6:17 He came down with them and stood on a level place, with a great crowd of his disciples and a great multitude of people from all Judea, Jerusalem, and the coast of Tyre and Sidon.
6:18 They had come to hear him and to be healed of their diseases; and those who were troubled with unclean spirits were cured.
6:19 And all in the crowd were trying to touch him, for power came out from him and healed all of them.
6:20 Then he looked up at his disciples and said: “Blessed are you who are poor, for yours is the kingdom of God.
6:21 “Blessed are you who are hungry now, for you will be filled. Blessed are you who weep now, for you will laugh.
6:22 “Blessed are you when people hate you, and when they exclude you, revile you, and defame you on account of the Son of Man.
6:23 Rejoice in that day and leap for joy, for surely your reward is great in heaven; for that is what their ancestors did to the prophets.
6:24 “But woe to you who are rich, for you have received your consolation.
6:25 “Woe to you who are full now, for you will be hungry. “Woe to you who are laughing now, for you will mourn and weep.
6:26 “Woe to you when all speak well of you, for that is what their ancestors did to the false prophets.”
Luke’s version of the so-called beatitudes is different from Matthew’s which is better known. Basically, in Luke, the blessings are for disciples, and there are only four categories of them: the poor, the hungry, the weeping, and the persecuted. In Matthew the blessings are for all who fit the categories. We can either say that Matthew spiritualised the categories of those blessed or that Luke materialised them. Matthew for example has “”the poor in spirit” while Luke has “you poor.” The temptation is to think, as did 19th century scholars, that there was a document containing sayings of Jesus, possessed by the two writers who then edited it in their gospels. I think this is unlikely, and that many other solutions are possible. Both writers imagine a “kingdom of God” which has material and spiritual dimensions. Luke includes a spiritual dimension here, by emphasising that Jesus was talking to committed disciples.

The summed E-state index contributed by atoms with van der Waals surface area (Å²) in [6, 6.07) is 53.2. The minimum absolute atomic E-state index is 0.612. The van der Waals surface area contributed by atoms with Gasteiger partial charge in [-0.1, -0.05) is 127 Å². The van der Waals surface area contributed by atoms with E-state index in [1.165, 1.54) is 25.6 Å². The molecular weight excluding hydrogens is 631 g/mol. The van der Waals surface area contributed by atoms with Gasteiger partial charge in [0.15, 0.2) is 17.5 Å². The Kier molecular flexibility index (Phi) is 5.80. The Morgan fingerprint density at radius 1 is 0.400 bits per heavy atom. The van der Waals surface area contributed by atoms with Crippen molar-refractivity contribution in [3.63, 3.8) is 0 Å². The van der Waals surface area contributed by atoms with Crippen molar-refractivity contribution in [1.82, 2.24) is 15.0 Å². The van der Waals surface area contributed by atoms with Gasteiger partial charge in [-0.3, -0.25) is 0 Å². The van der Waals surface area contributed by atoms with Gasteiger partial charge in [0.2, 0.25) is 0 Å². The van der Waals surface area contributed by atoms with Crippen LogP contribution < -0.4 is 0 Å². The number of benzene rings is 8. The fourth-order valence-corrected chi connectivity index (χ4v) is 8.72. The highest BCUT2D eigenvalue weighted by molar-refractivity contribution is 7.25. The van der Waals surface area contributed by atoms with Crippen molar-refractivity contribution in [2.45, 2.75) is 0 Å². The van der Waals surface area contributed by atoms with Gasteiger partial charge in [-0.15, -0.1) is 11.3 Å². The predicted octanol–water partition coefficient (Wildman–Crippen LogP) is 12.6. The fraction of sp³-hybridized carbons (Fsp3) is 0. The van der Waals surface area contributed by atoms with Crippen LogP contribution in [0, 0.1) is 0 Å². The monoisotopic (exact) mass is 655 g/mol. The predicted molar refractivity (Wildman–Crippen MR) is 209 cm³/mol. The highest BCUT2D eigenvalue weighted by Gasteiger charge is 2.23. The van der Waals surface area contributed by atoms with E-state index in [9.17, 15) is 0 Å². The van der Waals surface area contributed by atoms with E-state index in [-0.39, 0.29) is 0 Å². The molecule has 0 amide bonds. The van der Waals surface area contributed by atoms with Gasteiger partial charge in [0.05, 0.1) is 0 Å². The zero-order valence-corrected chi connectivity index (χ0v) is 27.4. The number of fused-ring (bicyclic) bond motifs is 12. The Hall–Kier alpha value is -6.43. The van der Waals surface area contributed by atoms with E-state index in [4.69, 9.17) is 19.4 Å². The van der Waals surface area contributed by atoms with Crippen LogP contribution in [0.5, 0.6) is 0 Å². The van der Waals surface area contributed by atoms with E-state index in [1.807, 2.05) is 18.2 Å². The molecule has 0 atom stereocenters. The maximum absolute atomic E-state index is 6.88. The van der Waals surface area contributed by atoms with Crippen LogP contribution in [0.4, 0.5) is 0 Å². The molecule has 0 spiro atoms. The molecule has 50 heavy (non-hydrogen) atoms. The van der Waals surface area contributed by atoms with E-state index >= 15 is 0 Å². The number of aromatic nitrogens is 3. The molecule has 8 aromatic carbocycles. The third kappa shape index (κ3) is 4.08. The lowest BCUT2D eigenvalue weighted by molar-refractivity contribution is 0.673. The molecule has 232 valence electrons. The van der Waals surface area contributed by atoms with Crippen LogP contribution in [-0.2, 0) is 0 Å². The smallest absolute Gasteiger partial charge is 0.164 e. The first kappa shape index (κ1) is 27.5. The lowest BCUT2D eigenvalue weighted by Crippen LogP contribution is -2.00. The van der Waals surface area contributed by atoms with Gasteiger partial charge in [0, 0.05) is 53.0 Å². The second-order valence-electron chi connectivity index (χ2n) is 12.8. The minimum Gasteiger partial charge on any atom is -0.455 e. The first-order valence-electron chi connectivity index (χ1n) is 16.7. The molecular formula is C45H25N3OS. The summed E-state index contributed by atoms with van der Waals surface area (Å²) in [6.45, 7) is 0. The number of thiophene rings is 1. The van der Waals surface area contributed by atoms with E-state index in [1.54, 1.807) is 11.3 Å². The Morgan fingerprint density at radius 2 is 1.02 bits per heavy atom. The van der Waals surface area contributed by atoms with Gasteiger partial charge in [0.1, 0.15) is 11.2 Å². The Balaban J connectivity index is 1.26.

He is nevertheless concerned to depict Jesus as recognising the needs of the poor. The word used means “destitute”, “without resource“, as would have been the case with his companions in ministry. The coming of the kingdom is dependent on people who accept poverty for its sake, and not only poverty but hunger, sorrow and defamation. The kingdom will be “good fortune” for them, because it will supply all they have lacked.
It is notable that in Luke’s second volume, the book of The Acts, he shows the first Christian community as sharing all their resources with each other. Here indeed is God’s kingdom.
Luke saw the church as continuing the ministry of Jesus, as a sign of the viability of God’s kingdom in the world, a shared life rather than an impossible ideal. He saw this ministry as prophetic, pointing to what God will create. The blessings in Luke are not for societal groups of people but for people committed to God’s justice. In my sermon on this text I mentioned a residential care giver, doing the most important job in society for a minimum wage, out of commitment to needy people.